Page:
However, this risk is often questioned by the dental profession in that this evidence is based on the significant levels of infectivity in the gingival tissue of mice and rats whose oral anatomy differs from humans. Considering also that there has been no trace of infectivity found in the gingival tissue or dental pulp in vCJD patients8 it raises the debate as to whether dentists are justified in questioning this risk.

When evaluating risk, one must take into consideration all of the possible theoretical outcomes and consider the restrictions which may have had a bearing on results, such as in tissues infectivity the tests were of limited sensitivity and the amount of samples available to test from humans were extremely limited.

As a result of this paucity of scientific evidence and remaining unknowns about the disease, advice to dentistry from the DOH had to adopt a worst case scenario based approach to risk assessment in this area. It seems rational, given our duty of care to protect our patients should we encounter a degree of uncertainty regarding their safety, we must err on the side of caution rather than be regretful if the worst should happen.

The road to compliance

The lonely and thankless task of evaluating and inspecting compliance in this area fell to the dental regulator in NI, the Regulation and Quality Improvement Authority (RIQA) during the year April 2013 to April 2014. When we consider the term ‘fully compliant’, it brings with it some problematic ideas in as much as it is not one measure but a combination of interrelated elements which, when combined, present the concept of compliance (see Figure 1).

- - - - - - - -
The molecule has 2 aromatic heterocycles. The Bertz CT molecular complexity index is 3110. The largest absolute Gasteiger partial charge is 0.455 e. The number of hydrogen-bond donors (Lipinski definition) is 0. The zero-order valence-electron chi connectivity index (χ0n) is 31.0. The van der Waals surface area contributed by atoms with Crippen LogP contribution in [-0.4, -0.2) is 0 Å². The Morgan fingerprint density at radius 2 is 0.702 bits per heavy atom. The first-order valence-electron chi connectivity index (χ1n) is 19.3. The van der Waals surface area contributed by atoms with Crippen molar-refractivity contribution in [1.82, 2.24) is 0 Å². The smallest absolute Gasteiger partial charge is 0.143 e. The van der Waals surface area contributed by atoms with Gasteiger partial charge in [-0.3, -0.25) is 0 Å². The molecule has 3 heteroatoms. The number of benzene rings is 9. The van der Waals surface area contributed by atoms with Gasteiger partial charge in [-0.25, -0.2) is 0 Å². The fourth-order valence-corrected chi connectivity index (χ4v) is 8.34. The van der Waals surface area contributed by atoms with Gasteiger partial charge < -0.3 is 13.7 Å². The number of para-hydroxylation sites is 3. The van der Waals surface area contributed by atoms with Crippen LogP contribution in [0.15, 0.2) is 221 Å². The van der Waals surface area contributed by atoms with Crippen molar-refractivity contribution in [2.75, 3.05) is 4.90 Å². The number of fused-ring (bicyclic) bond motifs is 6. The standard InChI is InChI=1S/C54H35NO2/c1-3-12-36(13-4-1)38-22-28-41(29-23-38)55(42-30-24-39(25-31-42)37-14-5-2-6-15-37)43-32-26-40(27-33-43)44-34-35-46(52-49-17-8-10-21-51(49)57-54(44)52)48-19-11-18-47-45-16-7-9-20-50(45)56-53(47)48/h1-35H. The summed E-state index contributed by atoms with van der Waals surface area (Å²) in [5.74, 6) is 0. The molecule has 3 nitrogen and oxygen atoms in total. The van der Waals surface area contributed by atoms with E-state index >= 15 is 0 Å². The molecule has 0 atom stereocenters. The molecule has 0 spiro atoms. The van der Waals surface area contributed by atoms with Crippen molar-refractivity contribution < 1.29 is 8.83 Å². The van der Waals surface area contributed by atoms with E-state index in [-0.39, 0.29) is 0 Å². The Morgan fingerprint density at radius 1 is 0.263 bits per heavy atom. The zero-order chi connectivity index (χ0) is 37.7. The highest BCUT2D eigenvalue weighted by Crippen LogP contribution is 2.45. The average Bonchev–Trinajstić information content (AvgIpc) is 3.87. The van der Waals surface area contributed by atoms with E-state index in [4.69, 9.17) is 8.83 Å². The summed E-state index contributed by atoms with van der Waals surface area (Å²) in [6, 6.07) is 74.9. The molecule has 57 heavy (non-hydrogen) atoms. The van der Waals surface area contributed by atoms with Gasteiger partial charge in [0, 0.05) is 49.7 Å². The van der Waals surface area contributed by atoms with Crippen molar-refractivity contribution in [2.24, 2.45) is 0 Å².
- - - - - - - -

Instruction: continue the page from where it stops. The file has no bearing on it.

An early objective in NI was to communicate to general practitioners that simply fulfilling the requirement to develop a shiny new LDU would not render them compliant. Elements highlighted above such as staff knowledge and training, correct processes being applied, correct use and maintenance of equipment and finally ensuring quality management throughout would need to be evidenced for compliance to be demonstrated.

Developing an LDU

The development of a separate decontamination facility presented a significant challenge for many practitioners on several levels. Available space was a major problem, with many practices located in older residential buildings and the capital outlay for the initial development together with the recognition of new ongoing consumable costs.

A further stumbling block was guidance and advice on the design, size and capacity of the facility to enable it to efficiently fulfil the needs of the practice. Some front running practitioners who went ahead and developed a facility without guidance and advice, consequently found themselves in a position either where the room was not compliant with recommendations or it was not fit for purpose to accommodate the demands of the practice.

Brief advice from lessons learnt:

  • Determine your required capacity and volume of devices to be processed before beginning to plan the facility. This can be done by simply auditing instrument usage on a typical week.
  • Determine how many washer disinfectors and sterilisers the room will need to house to process required capacity
  • Seek advice on workflow and design of the room, think practical application in order to accommodate staff working in the area
  • Seek infection control advice with regard to the build requirements, design of sinks, floors and worktops etc.

Cleaning processes